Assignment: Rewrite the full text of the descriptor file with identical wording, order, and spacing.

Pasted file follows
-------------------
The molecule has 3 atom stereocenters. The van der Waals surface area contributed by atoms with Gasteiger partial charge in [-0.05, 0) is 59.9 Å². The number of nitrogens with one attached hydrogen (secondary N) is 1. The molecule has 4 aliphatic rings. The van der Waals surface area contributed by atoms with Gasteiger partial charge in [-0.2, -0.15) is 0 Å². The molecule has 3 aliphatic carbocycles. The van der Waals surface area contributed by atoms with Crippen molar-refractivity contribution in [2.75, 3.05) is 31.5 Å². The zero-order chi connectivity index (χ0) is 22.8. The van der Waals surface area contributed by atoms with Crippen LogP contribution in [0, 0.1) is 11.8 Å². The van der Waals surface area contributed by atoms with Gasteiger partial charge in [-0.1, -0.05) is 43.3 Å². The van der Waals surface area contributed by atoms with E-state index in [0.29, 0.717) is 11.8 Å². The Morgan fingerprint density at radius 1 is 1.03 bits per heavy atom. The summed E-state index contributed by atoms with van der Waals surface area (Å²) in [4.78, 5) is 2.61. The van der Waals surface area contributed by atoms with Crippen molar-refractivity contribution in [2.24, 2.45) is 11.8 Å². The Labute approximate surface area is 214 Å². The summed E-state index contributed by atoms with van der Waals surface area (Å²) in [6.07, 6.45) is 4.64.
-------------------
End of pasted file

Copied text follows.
The molecule has 3 atom stereocenters. The van der Waals surface area contributed by atoms with Gasteiger partial charge in [-0.05, 0) is 59.9 Å². The number of nitrogens with one attached hydrogen (secondary N) is 1. The molecule has 4 aliphatic rings. The van der Waals surface area contributed by atoms with Gasteiger partial charge in [-0.2, -0.15) is 0 Å². The molecule has 3 aliphatic carbocycles. The van der Waals surface area contributed by atoms with Crippen molar-refractivity contribution in [2.75, 3.05) is 31.5 Å². The zero-order chi connectivity index (χ0) is 22.8. The van der Waals surface area contributed by atoms with Crippen LogP contribution in [0, 0.1) is 11.8 Å². The van der Waals surface area contributed by atoms with Gasteiger partial charge in [-0.1, -0.05) is 43.3 Å². The van der Waals surface area contributed by atoms with E-state index in [0.29, 0.717) is 11.8 Å². The Morgan fingerprint density at radius 1 is 1.03 bits per heavy atom. The summed E-state index contributed by atoms with van der Waals surface area (Å²) in [4.78, 5) is 2.61. The van der Waals surface area contributed by atoms with Crippen molar-refractivity contribution in [2.24, 2.45) is 11.8 Å². The Labute approximate surface area is 214 Å². The summed E-state index contributed by atoms with van der Waals surface area (Å²) in [6.07, 6.45) is 4.64.